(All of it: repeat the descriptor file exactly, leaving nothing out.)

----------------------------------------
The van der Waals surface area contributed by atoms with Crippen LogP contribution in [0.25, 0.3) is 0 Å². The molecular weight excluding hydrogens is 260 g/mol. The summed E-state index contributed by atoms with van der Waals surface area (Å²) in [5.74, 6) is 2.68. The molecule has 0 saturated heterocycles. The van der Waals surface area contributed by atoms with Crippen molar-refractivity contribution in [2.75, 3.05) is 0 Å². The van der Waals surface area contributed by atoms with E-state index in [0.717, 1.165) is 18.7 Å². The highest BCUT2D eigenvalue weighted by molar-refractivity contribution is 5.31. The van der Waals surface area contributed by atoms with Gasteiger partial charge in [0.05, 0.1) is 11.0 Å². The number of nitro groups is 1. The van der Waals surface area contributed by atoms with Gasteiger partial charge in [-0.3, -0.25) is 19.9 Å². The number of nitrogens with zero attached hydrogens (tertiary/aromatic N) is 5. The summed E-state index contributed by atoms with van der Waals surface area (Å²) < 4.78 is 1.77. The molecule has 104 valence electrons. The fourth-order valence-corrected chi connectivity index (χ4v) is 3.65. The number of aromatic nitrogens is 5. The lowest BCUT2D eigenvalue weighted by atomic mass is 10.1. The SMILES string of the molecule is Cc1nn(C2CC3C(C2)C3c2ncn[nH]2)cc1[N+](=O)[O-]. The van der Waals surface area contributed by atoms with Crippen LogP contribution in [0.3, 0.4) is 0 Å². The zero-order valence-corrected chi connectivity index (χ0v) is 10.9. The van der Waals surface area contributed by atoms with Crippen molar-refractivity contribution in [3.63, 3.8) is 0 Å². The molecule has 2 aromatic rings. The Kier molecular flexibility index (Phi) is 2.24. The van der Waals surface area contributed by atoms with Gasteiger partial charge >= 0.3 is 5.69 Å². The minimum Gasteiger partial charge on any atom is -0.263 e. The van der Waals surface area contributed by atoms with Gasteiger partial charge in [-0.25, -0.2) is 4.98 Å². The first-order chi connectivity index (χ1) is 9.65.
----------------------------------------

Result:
The van der Waals surface area contributed by atoms with Crippen LogP contribution in [0.25, 0.3) is 0 Å². The molecular weight excluding hydrogens is 260 g/mol. The summed E-state index contributed by atoms with van der Waals surface area (Å²) in [5.74, 6) is 2.68. The molecule has 0 saturated heterocycles. The van der Waals surface area contributed by atoms with Crippen molar-refractivity contribution in [2.75, 3.05) is 0 Å². The van der Waals surface area contributed by atoms with E-state index in [0.717, 1.165) is 18.7 Å². The highest BCUT2D eigenvalue weighted by molar-refractivity contribution is 5.31. The van der Waals surface area contributed by atoms with Gasteiger partial charge in [0.05, 0.1) is 11.0 Å². The number of nitro groups is 1. The van der Waals surface area contributed by atoms with Gasteiger partial charge in [-0.3, -0.25) is 19.9 Å². The number of nitrogens with zero attached hydrogens (tertiary/aromatic N) is 5. The summed E-state index contributed by atoms with van der Waals surface area (Å²) < 4.78 is 1.77. The molecule has 104 valence electrons. The fourth-order valence-corrected chi connectivity index (χ4v) is 3.65. The number of aromatic nitrogens is 5. The lowest BCUT2D eigenvalue weighted by atomic mass is 10.1. The SMILES string of the molecule is Cc1nn(C2CC3C(C2)C3c2ncn[nH]2)cc1[N+](=O)[O-]. The van der Waals surface area contributed by atoms with Crippen LogP contribution in [0.3, 0.4) is 0 Å². The zero-order valence-corrected chi connectivity index (χ0v) is 10.9. The van der Waals surface area contributed by atoms with Crippen molar-refractivity contribution in [3.63, 3.8) is 0 Å². The molecule has 2 aromatic rings. The Kier molecular flexibility index (Phi) is 2.24. The van der Waals surface area contributed by atoms with Gasteiger partial charge >= 0.3 is 5.69 Å². The minimum Gasteiger partial charge on any atom is -0.263 e. The van der Waals surface area contributed by atoms with Gasteiger partial charge in [-0.25, -0.2) is 4.98 Å². The first-order chi connectivity index (χ1) is 9.65.